This article does a shoddy job of differentiating between the archaic condition of female hysteria and the modern meanings of individual hysteria (= unfounded overexcitement or anxiety) and mass hysteria (= panic). Maikel 20:32, 21 February 2006 (UTC)
- I agree, it's been on my todo list for a quite a while. I got a start by just adding in some section headings to divide the article up. — Laura Scudder ☎ 05:09, 22 February 2006 (UTC)
- I made some changes that separated Charcot and Freud (as the earliest significant modern discussions of hysteria) from contemporary use, and thus created a new section. I've titled it "Current theories and practices", although I don't know if that is a good title. --Quinn d (talk) 03:33, 8 March 2009 (UTC)
'Hysterical' can mean "hilarious", and to be "in hysterics" is a common expression for being overcome with (unstoppable) laughter. But these are definitions and not really relevant to the medical encyclopedic content. Are they worth mentioning? --18.104.22.168 03:44, 27 August 2006 (UTC)
- That information is important and should have its own page linked from Hysteria (disambiguation). I don't think it goes on this page. - Peregrinefisher 05:37, 27 September 2006 (UTC)
stages of hysteria
Charcot and Freud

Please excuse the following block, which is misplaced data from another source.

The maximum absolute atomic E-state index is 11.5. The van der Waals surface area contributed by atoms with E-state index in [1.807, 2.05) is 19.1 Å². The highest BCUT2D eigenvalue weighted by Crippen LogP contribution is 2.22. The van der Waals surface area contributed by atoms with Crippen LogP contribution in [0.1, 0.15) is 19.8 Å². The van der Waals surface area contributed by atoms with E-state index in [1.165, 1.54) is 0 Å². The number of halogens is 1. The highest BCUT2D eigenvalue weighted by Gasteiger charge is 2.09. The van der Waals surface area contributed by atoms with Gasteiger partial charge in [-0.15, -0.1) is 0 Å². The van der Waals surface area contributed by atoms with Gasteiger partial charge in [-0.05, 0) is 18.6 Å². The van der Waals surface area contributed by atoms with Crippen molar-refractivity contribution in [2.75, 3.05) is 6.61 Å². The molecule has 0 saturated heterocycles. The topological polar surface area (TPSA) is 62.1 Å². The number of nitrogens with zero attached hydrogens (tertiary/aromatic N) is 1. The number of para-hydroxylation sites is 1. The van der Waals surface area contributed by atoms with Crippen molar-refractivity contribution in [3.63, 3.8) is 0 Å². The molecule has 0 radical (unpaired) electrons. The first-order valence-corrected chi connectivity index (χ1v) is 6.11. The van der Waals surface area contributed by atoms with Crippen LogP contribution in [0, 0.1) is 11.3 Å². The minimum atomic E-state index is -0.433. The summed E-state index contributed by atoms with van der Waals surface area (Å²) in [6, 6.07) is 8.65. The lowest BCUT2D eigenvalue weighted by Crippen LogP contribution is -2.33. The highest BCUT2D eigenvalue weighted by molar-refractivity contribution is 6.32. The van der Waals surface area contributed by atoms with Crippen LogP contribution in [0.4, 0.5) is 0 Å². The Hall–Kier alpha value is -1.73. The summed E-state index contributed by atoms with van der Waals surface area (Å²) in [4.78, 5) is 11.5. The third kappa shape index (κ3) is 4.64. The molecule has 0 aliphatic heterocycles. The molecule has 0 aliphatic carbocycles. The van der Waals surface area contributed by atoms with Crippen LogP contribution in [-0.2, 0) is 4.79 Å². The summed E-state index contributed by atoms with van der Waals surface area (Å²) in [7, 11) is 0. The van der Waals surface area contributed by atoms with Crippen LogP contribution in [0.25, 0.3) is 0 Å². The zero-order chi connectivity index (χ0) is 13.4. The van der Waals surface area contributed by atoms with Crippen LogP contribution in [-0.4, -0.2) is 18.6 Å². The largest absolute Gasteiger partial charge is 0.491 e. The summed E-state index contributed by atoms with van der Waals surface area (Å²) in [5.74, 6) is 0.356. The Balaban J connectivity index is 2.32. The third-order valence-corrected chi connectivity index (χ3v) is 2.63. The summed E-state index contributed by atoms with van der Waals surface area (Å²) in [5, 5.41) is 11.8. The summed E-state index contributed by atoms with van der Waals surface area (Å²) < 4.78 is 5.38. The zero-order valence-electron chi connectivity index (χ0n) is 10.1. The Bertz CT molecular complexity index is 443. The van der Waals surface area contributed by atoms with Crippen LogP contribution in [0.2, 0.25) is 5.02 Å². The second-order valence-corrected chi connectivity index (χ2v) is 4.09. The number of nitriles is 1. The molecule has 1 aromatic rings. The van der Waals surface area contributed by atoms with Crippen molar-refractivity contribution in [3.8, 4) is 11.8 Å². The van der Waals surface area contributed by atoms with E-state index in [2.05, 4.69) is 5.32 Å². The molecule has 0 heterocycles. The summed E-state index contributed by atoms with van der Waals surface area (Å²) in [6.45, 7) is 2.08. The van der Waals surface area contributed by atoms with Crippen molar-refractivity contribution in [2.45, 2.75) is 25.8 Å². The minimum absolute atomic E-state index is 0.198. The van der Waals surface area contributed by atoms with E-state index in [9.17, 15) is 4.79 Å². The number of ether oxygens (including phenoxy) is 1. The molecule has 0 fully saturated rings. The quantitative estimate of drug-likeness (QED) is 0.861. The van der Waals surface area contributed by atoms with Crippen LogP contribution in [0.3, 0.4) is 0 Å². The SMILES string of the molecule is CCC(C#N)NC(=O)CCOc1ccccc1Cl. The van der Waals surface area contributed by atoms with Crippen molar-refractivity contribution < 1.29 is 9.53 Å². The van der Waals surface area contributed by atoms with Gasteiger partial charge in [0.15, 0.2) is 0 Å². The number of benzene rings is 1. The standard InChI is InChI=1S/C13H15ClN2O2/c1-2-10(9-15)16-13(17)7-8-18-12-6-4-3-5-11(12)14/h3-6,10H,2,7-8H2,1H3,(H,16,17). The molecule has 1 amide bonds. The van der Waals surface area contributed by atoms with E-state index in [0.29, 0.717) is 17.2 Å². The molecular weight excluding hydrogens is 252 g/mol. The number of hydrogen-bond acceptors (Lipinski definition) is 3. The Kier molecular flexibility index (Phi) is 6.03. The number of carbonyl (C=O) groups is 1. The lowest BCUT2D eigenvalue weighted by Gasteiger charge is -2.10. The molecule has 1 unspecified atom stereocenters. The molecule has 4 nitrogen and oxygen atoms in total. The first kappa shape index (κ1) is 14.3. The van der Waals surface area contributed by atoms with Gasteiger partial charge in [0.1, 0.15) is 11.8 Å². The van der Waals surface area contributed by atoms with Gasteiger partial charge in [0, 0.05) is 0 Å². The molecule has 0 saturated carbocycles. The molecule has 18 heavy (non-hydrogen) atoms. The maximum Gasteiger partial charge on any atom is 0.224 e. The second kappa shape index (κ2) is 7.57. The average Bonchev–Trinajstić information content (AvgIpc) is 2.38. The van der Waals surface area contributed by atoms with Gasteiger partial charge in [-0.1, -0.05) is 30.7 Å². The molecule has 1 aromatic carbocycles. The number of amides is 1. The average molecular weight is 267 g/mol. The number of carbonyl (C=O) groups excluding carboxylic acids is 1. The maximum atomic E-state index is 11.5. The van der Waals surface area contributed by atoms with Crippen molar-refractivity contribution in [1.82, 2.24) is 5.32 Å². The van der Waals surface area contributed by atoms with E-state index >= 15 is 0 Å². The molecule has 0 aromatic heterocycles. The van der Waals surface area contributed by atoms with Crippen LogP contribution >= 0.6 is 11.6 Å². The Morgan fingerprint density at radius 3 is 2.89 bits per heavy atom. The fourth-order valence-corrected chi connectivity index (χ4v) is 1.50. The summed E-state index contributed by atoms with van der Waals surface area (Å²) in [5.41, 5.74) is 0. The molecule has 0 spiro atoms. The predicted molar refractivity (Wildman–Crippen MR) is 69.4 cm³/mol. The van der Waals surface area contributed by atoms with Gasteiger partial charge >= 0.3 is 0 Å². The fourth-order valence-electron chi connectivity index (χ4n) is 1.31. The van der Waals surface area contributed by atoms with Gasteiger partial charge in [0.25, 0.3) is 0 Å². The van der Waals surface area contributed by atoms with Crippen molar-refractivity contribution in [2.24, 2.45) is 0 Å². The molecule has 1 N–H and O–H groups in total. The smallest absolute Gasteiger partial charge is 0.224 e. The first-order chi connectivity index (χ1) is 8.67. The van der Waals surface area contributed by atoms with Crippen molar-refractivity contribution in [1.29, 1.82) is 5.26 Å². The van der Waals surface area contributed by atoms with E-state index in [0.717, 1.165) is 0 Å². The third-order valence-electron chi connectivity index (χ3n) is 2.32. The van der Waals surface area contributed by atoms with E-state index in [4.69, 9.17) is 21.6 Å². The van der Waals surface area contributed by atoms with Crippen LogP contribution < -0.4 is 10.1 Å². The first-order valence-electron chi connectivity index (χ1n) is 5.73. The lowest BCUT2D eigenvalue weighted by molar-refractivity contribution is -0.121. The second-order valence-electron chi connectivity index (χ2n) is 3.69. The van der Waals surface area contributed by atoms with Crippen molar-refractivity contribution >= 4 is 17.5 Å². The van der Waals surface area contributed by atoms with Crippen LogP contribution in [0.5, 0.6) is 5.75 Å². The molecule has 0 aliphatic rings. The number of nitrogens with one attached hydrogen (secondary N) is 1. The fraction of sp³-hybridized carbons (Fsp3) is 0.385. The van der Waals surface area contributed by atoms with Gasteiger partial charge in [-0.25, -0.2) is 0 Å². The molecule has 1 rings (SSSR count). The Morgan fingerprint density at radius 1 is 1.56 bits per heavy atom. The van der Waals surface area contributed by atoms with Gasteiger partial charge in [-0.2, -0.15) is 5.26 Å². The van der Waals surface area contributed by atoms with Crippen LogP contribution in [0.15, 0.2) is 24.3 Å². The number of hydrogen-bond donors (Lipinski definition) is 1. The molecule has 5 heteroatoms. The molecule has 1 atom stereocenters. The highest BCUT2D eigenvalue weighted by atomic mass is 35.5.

Freud attended Charcot's clinic in Paris at a time when neither cranial X-ray nor EEG were available to rule out such items as closed-head trauma or epilepsy, both of which in retrospect afflicted many of Charcot's most pivotal cases as he worked up his theory of hysteria. The infamous Monsieur Log case, that of a man who was injured by a runaway cart, had been severely concussed and was comatose for a time, is possibly one of the worst examples of a neurological misdiagnosis in the history of medicine. In retrospect, much of what Charcot concluded falls down since it can be explained now very simply as obvious organic disease. Freud took these questionable learnings back with him to Vienna and, after being nearly laughed out of his profession for proposing a version of the vile repressed memory theory, came up with his conversion theory as "plan B", drawing not only on Charcot's misdiagnoses but also his own failure to recognize what are now plainly obvious as cases of such organic diseases as temporal lobe epilepsy and even cancer. To what extent this deeply unscientific idea continues to affect medicine adversely is anybody's guess, but there are credible commentators who have observed that hysteria was well on its way to being given the decent burial that it so sorely needed when Charcot and Freud resurrected it on the strength of towering diagnostic error. By so doing they added immeasurably to human suffering by re-introducing a virulent superstition into clinical practice, i.e. hysteria and all of its euphemistic variants such as somatoform disorder. These are at best, diagnoses of ignorance. Zzzzzchecker (talk) 17:48, 20 March 2009 (UTC)